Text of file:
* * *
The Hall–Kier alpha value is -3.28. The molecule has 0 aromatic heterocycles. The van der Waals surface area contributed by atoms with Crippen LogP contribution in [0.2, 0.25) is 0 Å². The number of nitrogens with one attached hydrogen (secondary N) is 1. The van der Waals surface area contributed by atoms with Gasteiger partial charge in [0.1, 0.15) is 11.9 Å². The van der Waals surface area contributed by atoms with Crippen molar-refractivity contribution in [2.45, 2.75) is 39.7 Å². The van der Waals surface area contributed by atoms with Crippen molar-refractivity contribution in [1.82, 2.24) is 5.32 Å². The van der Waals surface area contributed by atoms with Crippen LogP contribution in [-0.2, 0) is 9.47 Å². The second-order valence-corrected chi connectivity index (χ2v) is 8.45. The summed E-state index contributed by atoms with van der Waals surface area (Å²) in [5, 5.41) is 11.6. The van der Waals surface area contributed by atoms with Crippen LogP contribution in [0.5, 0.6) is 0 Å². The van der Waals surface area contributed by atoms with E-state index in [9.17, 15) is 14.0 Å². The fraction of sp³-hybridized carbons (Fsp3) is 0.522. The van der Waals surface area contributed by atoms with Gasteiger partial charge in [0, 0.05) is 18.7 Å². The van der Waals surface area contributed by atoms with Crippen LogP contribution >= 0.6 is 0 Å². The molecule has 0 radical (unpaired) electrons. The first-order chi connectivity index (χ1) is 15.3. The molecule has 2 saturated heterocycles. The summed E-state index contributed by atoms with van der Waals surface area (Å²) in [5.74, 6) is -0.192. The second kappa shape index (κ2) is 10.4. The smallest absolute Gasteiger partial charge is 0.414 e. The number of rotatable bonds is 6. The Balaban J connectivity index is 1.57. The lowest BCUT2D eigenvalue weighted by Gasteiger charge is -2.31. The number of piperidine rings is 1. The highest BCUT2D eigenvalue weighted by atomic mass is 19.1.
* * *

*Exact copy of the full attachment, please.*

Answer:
The Hall–Kier alpha value is -3.28. The molecule has 0 aromatic heterocycles. The van der Waals surface area contributed by atoms with Crippen LogP contribution in [0.2, 0.25) is 0 Å². The number of nitrogens with one attached hydrogen (secondary N) is 1. The van der Waals surface area contributed by atoms with Gasteiger partial charge in [0.1, 0.15) is 11.9 Å². The van der Waals surface area contributed by atoms with Crippen molar-refractivity contribution in [2.45, 2.75) is 39.7 Å². The van der Waals surface area contributed by atoms with Crippen molar-refractivity contribution in [1.82, 2.24) is 5.32 Å². The van der Waals surface area contributed by atoms with Crippen LogP contribution in [-0.2, 0) is 9.47 Å². The second-order valence-corrected chi connectivity index (χ2v) is 8.45. The summed E-state index contributed by atoms with van der Waals surface area (Å²) in [5, 5.41) is 11.6. The van der Waals surface area contributed by atoms with Crippen LogP contribution in [0.5, 0.6) is 0 Å². The van der Waals surface area contributed by atoms with E-state index in [9.17, 15) is 14.0 Å². The fraction of sp³-hybridized carbons (Fsp3) is 0.522. The van der Waals surface area contributed by atoms with Gasteiger partial charge in [0, 0.05) is 18.7 Å². The van der Waals surface area contributed by atoms with Crippen LogP contribution >= 0.6 is 0 Å². The molecule has 0 radical (unpaired) electrons. The first-order chi connectivity index (χ1) is 15.3. The molecule has 2 saturated heterocycles. The summed E-state index contributed by atoms with van der Waals surface area (Å²) in [5.74, 6) is -0.192. The second kappa shape index (κ2) is 10.4. The smallest absolute Gasteiger partial charge is 0.414 e. The number of rotatable bonds is 6. The Balaban J connectivity index is 1.57. The lowest BCUT2D eigenvalue weighted by Gasteiger charge is -2.31. The number of piperidine rings is 1. The highest BCUT2D eigenvalue weighted by atomic mass is 19.1.